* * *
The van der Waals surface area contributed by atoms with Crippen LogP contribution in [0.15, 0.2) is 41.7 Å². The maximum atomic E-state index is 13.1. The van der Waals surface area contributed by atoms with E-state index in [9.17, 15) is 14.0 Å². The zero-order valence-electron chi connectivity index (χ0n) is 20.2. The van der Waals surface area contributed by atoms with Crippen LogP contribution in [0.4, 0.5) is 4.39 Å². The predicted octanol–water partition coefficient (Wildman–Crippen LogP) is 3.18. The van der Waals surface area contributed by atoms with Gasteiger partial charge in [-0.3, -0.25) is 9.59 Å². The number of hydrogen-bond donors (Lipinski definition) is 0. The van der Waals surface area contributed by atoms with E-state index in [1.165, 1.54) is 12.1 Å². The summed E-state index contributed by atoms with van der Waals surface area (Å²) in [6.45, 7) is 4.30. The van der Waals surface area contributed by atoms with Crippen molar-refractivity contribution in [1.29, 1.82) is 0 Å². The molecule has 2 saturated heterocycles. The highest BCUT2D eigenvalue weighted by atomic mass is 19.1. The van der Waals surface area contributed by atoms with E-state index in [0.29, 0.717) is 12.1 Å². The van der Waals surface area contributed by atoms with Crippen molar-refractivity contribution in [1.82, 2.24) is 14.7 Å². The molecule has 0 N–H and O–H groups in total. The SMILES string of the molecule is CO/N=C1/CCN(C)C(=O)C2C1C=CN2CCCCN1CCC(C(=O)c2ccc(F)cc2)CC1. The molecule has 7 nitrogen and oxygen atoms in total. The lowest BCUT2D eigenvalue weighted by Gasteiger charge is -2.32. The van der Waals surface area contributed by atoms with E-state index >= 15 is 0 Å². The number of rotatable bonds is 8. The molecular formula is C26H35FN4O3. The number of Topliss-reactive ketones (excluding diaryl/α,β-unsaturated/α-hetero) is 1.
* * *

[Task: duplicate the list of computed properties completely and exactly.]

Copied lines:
The van der Waals surface area contributed by atoms with Crippen LogP contribution in [0.15, 0.2) is 41.7 Å². The maximum atomic E-state index is 13.1. The van der Waals surface area contributed by atoms with E-state index in [9.17, 15) is 14.0 Å². The zero-order valence-electron chi connectivity index (χ0n) is 20.2. The van der Waals surface area contributed by atoms with Crippen LogP contribution in [0.4, 0.5) is 4.39 Å². The predicted octanol–water partition coefficient (Wildman–Crippen LogP) is 3.18. The van der Waals surface area contributed by atoms with Gasteiger partial charge in [-0.3, -0.25) is 9.59 Å². The number of hydrogen-bond donors (Lipinski definition) is 0. The van der Waals surface area contributed by atoms with E-state index in [1.165, 1.54) is 12.1 Å². The summed E-state index contributed by atoms with van der Waals surface area (Å²) in [6.45, 7) is 4.30. The van der Waals surface area contributed by atoms with Crippen molar-refractivity contribution in [1.29, 1.82) is 0 Å². The molecule has 2 saturated heterocycles. The highest BCUT2D eigenvalue weighted by atomic mass is 19.1. The van der Waals surface area contributed by atoms with E-state index in [0.29, 0.717) is 12.1 Å². The van der Waals surface area contributed by atoms with Crippen molar-refractivity contribution in [1.82, 2.24) is 14.7 Å². The molecule has 0 N–H and O–H groups in total. The SMILES string of the molecule is CO/N=C1/CCN(C)C(=O)C2C1C=CN2CCCCN1CCC(C(=O)c2ccc(F)cc2)CC1. The molecule has 7 nitrogen and oxygen atoms in total. The lowest BCUT2D eigenvalue weighted by Gasteiger charge is -2.32. The van der Waals surface area contributed by atoms with E-state index >= 15 is 0 Å². The number of rotatable bonds is 8. The molecular formula is C26H35FN4O3. The number of Topliss-reactive ketones (excluding diaryl/α,β-unsaturated/α-hetero) is 1.